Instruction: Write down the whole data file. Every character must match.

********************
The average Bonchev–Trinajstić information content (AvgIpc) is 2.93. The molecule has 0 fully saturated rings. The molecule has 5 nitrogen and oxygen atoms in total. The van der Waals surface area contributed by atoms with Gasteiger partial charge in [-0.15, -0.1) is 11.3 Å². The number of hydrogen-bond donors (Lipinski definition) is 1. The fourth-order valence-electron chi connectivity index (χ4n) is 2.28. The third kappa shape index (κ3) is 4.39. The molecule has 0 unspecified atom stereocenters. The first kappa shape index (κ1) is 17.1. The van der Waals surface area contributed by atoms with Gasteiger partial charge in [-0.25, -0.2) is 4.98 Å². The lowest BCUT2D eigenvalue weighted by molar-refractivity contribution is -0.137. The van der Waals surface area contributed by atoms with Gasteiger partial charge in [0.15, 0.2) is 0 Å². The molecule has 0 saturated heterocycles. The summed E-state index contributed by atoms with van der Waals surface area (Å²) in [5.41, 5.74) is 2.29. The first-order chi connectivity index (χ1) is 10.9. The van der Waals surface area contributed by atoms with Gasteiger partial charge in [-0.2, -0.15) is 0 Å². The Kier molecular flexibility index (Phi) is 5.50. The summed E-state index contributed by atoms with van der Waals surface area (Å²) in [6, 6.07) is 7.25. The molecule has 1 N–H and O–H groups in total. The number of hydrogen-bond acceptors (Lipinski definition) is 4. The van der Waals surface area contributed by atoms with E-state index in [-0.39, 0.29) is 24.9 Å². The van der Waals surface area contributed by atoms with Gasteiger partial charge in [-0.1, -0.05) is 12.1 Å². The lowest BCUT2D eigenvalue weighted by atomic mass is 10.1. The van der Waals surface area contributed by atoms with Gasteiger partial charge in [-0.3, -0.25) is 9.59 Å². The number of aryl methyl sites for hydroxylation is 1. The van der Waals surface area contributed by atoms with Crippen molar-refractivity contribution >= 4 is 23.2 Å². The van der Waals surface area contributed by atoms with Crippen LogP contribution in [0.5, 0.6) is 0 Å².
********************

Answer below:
The average Bonchev–Trinajstić information content (AvgIpc) is 2.93. The molecule has 0 fully saturated rings. The molecule has 5 nitrogen and oxygen atoms in total. The van der Waals surface area contributed by atoms with Gasteiger partial charge in [-0.15, -0.1) is 11.3 Å². The number of hydrogen-bond donors (Lipinski definition) is 1. The fourth-order valence-electron chi connectivity index (χ4n) is 2.28. The third kappa shape index (κ3) is 4.39. The molecule has 0 unspecified atom stereocenters. The first kappa shape index (κ1) is 17.1. The van der Waals surface area contributed by atoms with Gasteiger partial charge in [-0.25, -0.2) is 4.98 Å². The lowest BCUT2D eigenvalue weighted by molar-refractivity contribution is -0.137. The van der Waals surface area contributed by atoms with Gasteiger partial charge in [0.15, 0.2) is 0 Å². The molecule has 0 saturated heterocycles. The summed E-state index contributed by atoms with van der Waals surface area (Å²) in [5.41, 5.74) is 2.29. The first-order chi connectivity index (χ1) is 10.9. The van der Waals surface area contributed by atoms with Gasteiger partial charge in [-0.2, -0.15) is 0 Å². The Kier molecular flexibility index (Phi) is 5.50. The summed E-state index contributed by atoms with van der Waals surface area (Å²) in [6, 6.07) is 7.25. The molecule has 1 N–H and O–H groups in total. The number of hydrogen-bond acceptors (Lipinski definition) is 4. The van der Waals surface area contributed by atoms with E-state index in [-0.39, 0.29) is 24.9 Å². The van der Waals surface area contributed by atoms with Gasteiger partial charge in [-0.1, -0.05) is 12.1 Å². The lowest BCUT2D eigenvalue weighted by atomic mass is 10.1. The van der Waals surface area contributed by atoms with Gasteiger partial charge in [-0.3, -0.25) is 9.59 Å². The number of aryl methyl sites for hydroxylation is 1. The van der Waals surface area contributed by atoms with Crippen molar-refractivity contribution >= 4 is 23.2 Å². The van der Waals surface area contributed by atoms with Crippen LogP contribution in [0.5, 0.6) is 0 Å².